Bob Semple: British hostage free after 18 months in Yemen 'delighted and relieved' to be home

The 64-year-old was kidnapped by al-Qaeda while working as an oil engineer

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The Independent Online

A British hostage has said he is "delighted and relieved" to be back home after he was held by al-Qaeda for 18 months in Yemen.

Bob Semple, 64, was extracted by United Arab Emirates forces after a military intelligence operation, with David Cameron briefed on the mission by the Abu Dhabi Crown Prince.

Militants from al-Qaeda in the Arabian Peninsula captured Mr Semple in February 2014 when he was working as a petroleum engineer in the Yemeni province of Hadramawt.

In a statement released via the Foreign Office, he said: "I am delighted and relieved to be back home safely and to be reunited with my family after such a long time.

"My wife Sallie and I want to thank all the people who supported us through this ordeal: especially the Foreign Office, Hostage UK, the police, our family, friends and well wishers, and the UAE forces who secured my release. We are incredibly grateful to you all.

"We would also like to thank the media for showing restraint during my 18 months in captivity, and I ask that this continues, allowing me to enjoy some valuable and much missed time with my family. It is great to be home."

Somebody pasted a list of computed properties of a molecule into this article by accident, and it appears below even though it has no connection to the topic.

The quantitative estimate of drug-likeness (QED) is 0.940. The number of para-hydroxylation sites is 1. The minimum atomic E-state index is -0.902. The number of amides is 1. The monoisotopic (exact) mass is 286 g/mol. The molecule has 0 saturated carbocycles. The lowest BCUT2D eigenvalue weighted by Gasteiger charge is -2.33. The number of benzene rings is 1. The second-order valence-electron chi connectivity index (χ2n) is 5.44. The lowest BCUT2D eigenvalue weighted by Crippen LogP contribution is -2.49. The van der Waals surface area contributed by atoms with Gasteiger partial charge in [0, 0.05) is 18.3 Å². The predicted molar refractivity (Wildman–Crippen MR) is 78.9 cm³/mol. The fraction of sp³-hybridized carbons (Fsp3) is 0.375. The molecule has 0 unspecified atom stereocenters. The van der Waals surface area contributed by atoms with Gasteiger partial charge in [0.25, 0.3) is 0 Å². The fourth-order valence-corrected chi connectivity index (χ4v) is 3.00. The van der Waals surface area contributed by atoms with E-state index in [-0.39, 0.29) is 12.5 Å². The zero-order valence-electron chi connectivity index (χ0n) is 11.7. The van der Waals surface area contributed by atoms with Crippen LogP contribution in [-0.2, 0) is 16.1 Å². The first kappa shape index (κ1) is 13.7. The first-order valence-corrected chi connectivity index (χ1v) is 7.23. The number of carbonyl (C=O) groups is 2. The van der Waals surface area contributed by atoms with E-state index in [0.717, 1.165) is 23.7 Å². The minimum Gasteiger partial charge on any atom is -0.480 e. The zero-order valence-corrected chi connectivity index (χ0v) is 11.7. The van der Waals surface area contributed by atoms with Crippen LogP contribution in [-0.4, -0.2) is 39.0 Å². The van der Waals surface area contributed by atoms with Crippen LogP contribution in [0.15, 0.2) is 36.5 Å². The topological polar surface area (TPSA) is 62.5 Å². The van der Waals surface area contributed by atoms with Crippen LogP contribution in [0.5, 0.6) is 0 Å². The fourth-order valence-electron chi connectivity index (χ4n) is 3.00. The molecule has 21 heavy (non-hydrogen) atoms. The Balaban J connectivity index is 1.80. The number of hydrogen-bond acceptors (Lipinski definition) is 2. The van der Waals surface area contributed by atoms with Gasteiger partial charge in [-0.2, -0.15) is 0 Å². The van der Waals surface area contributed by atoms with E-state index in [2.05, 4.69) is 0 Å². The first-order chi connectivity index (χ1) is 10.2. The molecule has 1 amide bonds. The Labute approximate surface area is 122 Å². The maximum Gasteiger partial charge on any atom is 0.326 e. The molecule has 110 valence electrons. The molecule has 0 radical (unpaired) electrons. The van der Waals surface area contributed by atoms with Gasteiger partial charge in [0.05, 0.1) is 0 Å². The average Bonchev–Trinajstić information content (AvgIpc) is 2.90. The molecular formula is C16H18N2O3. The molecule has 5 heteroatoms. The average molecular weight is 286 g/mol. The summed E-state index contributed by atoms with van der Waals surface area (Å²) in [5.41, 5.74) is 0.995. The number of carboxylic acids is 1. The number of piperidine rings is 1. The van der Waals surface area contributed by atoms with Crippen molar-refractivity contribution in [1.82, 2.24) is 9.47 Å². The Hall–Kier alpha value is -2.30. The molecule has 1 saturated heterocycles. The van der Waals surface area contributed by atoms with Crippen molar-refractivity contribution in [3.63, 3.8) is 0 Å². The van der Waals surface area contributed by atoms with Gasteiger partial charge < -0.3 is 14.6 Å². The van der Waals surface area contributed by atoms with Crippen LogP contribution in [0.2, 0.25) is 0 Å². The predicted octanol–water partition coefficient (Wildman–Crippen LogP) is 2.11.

After Mr Semple's release was confirmed, video emerged which appeared to show the Briton pleading for his life on 31 August last year, seven months after he was captured. The footage was posted to YouTube by Arab broadcaster AlziandiQ8, but not widely reported.

In the video, a blindfolded man believed to be Mr Semple speaks with his head lowered, saying: "My name is Bob Semple. I am a British subject working in Yemen for a royal services company, Intracs Middle East Limited.

"Please, British or Yemen, please help me to get back to my family. I have been captive for seven months and my situation is not good. These guys are going to kill me, soon, I think."

The footage has still not been verified as authentic by British or foreign authorities.

Additional reporting by agencies

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